By guest writer Jo Besley, Curator, Coffs Harbour Regional Museum & Regional Gallery
The new exhibition at Coffs Harbour Regional Museum features tools of the timber trade and hand-crafted, household textiles from the museum’s collection to recall the earliest days of settlement in the district.
Timber was the Coffs Coast’s first colonial industry. Timber-getters arrived here from the 1860s, seeking cedar – “red gold” – a tree of the mahogany family highly prized for its rich red appearance, warm grain and workability. It grew plentifully in the subtropical rainforests of New South Wales and from the 1820s cedar-getters moved up and down the coast, hauling it out of remote gullies, making rafts of logs and floating them to the coast. It was an opportunistic pursuit requiring little more than an axe, some bullocks and kit – and a great deal of muscle. Fortunes could be made if the conditions were right but given the remoteness of the Coffs Coast from major settlements, it was a tough way to make a living.
There were no roads – just rough bush tracks and the ocean beach – and the only communication was via ships that stopped at river heads to collect the cedar, bringing supplies with them. Many of the cedar-getters were itinerant single men, moving from district to district, denuding the forest of its riches. Others came with their families looking for a place to settle. A common pattern was for a selector to arrive first as a timber-getter; then after they’d cleared the land they would begin farming. Women took part in these activities too, planting crops and tending gardens, while also creating homes with whatever materials were at hand or that could occasionally be bought. Clothing and domestic items were usually handmade and repaired constantly to last as long as possible.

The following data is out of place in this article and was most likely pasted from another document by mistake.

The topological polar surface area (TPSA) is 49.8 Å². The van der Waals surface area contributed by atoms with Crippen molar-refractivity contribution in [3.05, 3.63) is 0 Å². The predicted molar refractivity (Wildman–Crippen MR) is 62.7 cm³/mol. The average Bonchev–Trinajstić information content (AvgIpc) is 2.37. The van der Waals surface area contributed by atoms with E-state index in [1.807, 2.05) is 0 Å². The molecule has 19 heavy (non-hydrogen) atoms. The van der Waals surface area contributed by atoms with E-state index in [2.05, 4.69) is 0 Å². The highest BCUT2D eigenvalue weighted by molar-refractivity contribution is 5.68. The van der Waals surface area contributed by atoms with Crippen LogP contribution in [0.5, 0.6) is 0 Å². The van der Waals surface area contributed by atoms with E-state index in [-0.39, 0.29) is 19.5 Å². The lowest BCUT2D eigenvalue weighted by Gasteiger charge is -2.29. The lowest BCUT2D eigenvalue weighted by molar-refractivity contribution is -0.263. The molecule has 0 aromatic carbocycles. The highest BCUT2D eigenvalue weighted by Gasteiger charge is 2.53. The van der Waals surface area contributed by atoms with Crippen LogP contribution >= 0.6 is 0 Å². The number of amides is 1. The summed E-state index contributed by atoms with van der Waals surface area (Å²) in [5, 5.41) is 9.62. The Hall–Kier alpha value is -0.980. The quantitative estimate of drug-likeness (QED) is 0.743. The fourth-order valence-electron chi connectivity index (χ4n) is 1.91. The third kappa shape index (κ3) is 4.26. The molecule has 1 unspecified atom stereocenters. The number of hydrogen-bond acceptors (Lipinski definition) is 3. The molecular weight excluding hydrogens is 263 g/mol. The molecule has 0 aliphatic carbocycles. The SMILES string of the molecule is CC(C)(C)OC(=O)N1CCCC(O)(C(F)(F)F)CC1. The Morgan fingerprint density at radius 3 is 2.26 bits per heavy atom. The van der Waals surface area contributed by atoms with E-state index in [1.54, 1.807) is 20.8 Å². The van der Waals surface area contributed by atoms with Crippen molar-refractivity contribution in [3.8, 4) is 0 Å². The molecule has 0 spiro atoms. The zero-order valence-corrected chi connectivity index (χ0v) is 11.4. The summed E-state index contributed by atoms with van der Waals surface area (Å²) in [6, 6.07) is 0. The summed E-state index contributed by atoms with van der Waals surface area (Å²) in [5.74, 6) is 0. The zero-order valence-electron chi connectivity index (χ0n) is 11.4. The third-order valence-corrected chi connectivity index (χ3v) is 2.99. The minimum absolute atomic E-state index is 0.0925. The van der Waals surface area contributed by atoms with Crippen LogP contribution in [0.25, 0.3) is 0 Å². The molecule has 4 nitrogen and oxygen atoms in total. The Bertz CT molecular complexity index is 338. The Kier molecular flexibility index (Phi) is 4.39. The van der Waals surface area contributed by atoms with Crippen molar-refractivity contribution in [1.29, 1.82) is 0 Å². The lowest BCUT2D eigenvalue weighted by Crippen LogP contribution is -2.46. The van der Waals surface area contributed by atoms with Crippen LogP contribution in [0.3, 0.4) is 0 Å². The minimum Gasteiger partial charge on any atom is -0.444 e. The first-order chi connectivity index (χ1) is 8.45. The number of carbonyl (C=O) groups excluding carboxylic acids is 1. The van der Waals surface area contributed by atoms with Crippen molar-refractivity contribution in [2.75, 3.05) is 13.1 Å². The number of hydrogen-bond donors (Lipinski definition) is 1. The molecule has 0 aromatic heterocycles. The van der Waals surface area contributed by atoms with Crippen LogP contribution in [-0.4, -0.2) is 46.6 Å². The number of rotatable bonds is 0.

In the 19th century, domestic sewing was strongly associated with femininity and was a primary duty for women in maintaining their family’s welfare, as well as a recreational pursuit for many. Class was a factor, with working class women doing “plain needlework” and utilitarian tasks, while middle and upper class women spent their time on fine embroidery and fancywork. These types of households were rare in Coffs Harbour; most women in the early days were living in tents or rudimentary huts, with few creature comforts.
Clothing supplies were sparse and took months to arrive. The few local stores stocked just basic fabrics such as cottons, calico and canvas, so women depended on hawkers who came by intermittently to buy haberdashery and drapery. The exquisite hand-sewn and detailed items on display show the care that women took to clothe their families and furnish their homes, even in the most difficult of circumstances.
From Hardwoods to Soft Cottons is on at the Coffs Harbour Regional Museum, corner of Harbour Drive & North Street 24 August – 21 October 2017. CHRM booklet Sawmills, Tramways & Jetties is also available from there.